Ayn Rand loved to throw around the word "parasite." If you aren't a psychopath billionaire, in Rand's eyes you're a parasite. It's a psychology totally in keeping with the myths of blue-state/red-state America, as AlterNet's Sara Robinson explains.
No exaggerating here. Mark Ames writes, "Back in the late 1920s, as Ayn Rand was working out her philosophy, she became enthralled by a real-life American serial killer, William Edward Hickman, whose gruesome, sadistic dismemberment of a 12-year-old girl named Marion Parker in 1927 shocked the nation. Rand filled her early notebooks with worshipful praise of Hickman. According to biographer Jennifer Burns, author of Goddess of the Market, Rand was so smitten with Hickman that she modeled her first literary creation ... on him."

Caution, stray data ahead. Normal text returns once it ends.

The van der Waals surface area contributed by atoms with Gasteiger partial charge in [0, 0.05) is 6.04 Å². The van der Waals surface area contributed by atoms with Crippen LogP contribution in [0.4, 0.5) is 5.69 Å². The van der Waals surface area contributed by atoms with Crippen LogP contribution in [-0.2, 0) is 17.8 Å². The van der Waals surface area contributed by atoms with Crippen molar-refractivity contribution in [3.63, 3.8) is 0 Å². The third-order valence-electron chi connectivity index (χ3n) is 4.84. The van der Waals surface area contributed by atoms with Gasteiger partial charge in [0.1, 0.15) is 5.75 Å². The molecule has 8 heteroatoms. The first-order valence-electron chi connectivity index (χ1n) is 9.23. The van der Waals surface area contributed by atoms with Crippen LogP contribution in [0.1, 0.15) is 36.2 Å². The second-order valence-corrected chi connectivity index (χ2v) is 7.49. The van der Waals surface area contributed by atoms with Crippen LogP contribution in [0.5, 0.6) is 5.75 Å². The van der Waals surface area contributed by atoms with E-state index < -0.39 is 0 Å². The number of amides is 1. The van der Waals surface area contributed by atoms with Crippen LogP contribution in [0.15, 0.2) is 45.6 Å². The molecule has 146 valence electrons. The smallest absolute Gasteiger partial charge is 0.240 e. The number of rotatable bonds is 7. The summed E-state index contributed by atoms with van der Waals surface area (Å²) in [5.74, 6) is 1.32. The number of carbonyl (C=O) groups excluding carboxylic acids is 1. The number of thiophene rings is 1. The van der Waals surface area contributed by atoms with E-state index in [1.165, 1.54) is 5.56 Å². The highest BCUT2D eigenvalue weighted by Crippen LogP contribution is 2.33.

"The most devoted member of [Rand's] inner circle," George Monbiot writes, "was Alan Greenspan, former head of the US Federal Reserve. Among the essays he wrote for Rand were those published in a book he co-edited with her called Capitalism: The Unknown Ideal. Here, starkly explained, you'll find the philosophy he brought into government. There is no need for the regulation of business – even builders or Big Pharma – he argued, as 'the "greed" of the businessman or, more appropriately, his profit-seeking … is the unexcelled protector of the consumer.' As for bankers, their need to win the trust of their clients guarantees that they will act with honour and integrity. Unregulated capitalism, he maintains, is a 'superlatively moral system.'"